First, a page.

From close friends to politicians and drag queens, the crowd, an eclectic group of people as diverse as the community he was so much a part of, talked about his passion for people and the strength of his convictions.
When Deva was growing up the in the fifties and sixties, rural Alberta was not gay friendly and that experience as a closeted young gay man, say his friends, not only honed his empathy, but helped mold him into a vociferous advocate for gay rights.
"Deva's legacy really can't be overstated," said long-time friend and lawyer barbarafindlay (who spells her name without capital letters).
"He established a community centre as well as a book store and this has been a place that everybody has looked to for information, for support, and for advice. "He and the book store stood up for freedom of speech all the way to the Supreme Court of Canada twice."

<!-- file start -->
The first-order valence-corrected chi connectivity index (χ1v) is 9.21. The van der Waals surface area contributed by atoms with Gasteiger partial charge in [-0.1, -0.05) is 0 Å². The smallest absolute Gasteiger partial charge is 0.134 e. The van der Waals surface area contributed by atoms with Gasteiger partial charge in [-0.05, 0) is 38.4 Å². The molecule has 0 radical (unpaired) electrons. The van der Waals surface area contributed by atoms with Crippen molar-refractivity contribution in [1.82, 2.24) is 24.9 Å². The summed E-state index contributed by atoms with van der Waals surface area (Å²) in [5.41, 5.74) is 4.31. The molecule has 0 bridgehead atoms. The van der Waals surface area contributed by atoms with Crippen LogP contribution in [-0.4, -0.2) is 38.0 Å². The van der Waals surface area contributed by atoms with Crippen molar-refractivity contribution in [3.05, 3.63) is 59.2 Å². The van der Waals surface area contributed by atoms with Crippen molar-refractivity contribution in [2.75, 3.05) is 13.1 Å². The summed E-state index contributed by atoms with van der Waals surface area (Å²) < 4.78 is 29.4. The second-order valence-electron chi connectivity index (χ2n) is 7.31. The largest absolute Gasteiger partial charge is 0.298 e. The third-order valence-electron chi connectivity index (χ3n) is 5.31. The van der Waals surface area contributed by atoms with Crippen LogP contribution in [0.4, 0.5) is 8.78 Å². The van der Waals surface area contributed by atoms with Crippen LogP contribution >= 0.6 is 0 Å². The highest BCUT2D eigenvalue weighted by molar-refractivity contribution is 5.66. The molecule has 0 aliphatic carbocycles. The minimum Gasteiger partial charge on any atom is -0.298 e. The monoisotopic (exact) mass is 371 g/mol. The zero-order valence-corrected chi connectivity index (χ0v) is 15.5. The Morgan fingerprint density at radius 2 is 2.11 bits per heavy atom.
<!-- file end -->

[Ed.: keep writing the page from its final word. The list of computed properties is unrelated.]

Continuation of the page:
It was outrage against discrimination that drove Jim Deva, a former school teacher turned advocate.
In the late 1980's Deva took the federal government to court when it stopped gay and lesbian books from crossing the border into Canada.
His Little Sister's Book store won that censorship battle, but while it may have been his most noteworthy cause, it was just one of many.
Many of his friends have stories about how he personally went to bat for them when they faced discrimination.
Deva died falling off a ladder at his home last Sunday. He was 64 years old
He leaves behind his partner Bruce and the thousands of friends he made over his lifetime.Suggest a correction